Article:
2014 has been hard. My beloved aunt A, who never smoked a day in her life, died from lung cancer on St. Patrick’s Day. Less than two months later, my uncle died of prostrate cancer that had travelled to his brain. My dad survived open heart surgery and many complications. My mother got strangely forgetful and developed some strange farsightedness that the doctors cannot seem to fix. I went back to work, full-time, after staying at home with my children for nine years. I sold my home and moved with my children to a new one. I survived a six-month custody evaluation followed by a three-day divorce trial against an NPD-addict-sociopath. He and the sociopathic Other Woman filed motion after motion to the court, prolonging the judge’s decision because she wanted her named redacted from every court document even though she appeared willingly at my trial to lie about just about everything – including me. The Other Woman kept alluding to some smoking gun but never elaborated, putting me and my attorneys into a frenzy of fear and paranoia that lasted months. Then my children started overnight visitation with their father, and I was nearly bowled over by my grief and worry for them.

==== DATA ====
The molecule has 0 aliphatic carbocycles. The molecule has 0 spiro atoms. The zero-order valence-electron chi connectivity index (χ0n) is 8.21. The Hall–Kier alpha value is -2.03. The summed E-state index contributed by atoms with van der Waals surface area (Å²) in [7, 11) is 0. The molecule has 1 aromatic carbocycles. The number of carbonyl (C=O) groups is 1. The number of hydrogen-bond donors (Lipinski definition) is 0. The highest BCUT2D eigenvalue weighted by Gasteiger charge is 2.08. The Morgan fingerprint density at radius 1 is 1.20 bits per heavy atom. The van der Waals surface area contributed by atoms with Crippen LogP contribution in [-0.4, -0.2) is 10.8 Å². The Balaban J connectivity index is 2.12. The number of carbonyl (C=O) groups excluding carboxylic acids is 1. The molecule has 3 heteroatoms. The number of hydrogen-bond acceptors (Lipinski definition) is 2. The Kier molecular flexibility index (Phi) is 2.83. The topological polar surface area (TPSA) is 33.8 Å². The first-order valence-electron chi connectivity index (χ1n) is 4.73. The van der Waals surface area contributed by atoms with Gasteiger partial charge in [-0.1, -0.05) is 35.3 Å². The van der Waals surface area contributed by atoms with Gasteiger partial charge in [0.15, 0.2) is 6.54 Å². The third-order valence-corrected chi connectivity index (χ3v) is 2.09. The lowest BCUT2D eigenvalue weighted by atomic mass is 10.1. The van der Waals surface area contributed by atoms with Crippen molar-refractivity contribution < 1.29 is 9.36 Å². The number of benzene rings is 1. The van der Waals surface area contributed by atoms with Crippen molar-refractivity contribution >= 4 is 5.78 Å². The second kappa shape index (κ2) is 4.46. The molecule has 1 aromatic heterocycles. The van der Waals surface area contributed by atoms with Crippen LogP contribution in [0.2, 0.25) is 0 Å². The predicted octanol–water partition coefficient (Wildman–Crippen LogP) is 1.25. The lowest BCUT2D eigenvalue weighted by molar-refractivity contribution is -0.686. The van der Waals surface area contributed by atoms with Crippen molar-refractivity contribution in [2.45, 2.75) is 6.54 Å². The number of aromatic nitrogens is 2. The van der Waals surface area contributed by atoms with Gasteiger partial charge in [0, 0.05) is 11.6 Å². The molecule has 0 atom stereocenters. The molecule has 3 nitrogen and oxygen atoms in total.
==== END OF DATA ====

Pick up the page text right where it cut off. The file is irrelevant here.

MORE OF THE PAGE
. . .

Well, that’s one way of looking at things. We have the power to interpret our own histories, our stories. So here I am at Sloan Kettering on Christmas Eve, writing my story of 2014:

2014 was filled with progress. I finally got divorced after three years of hell. I fought to protect my children, and it made a difference. The custody evaluator and the judge believed me. In writing, my ex and the Other Woman were branded liars who impeached themselves repeatedly under oath – both of them attorneys, too. The smoking gun never materialized because there was never any smoking gun, and my fear is finally gone, replaced with a steely resolve to never again let myself be intimidated like that. I enjoy working (at least most of the time), and I’m learning how to organize my new life and juggle work and home. While working full-time, I fixed up my old house and staged it and sold it for more money than I ever expected. I bought a lovely new home for myself and my children. My dad is beating the cancer. My children are still doing well. My youngest brother got married to a lovely girl. My extended family, which has grown apart through the years, ended the year reunited through grief and a wedding.

. . .

I watch a woman leave the radiation room. She is beautiful and achingly thin.

Then old couple leaves. The wife is round and bubbly; her husband is frail. I am certain he is the one doing radiation.

“Happy holiday,” the wife says to the receptionist. “We’ll see you Friday.”

A pause. “God willing,” she adds and laughs darkly.

I smile to myself because “God Willing” is such a New York sort of expression. And now I watch the receptionist get up and I realize she is all dressed up in a bubble mini-skirt and the highest of high heels. It’s Christmas Eve and she must have plans other than work amongst the dying.

I like her shoes, I think. And her skirt.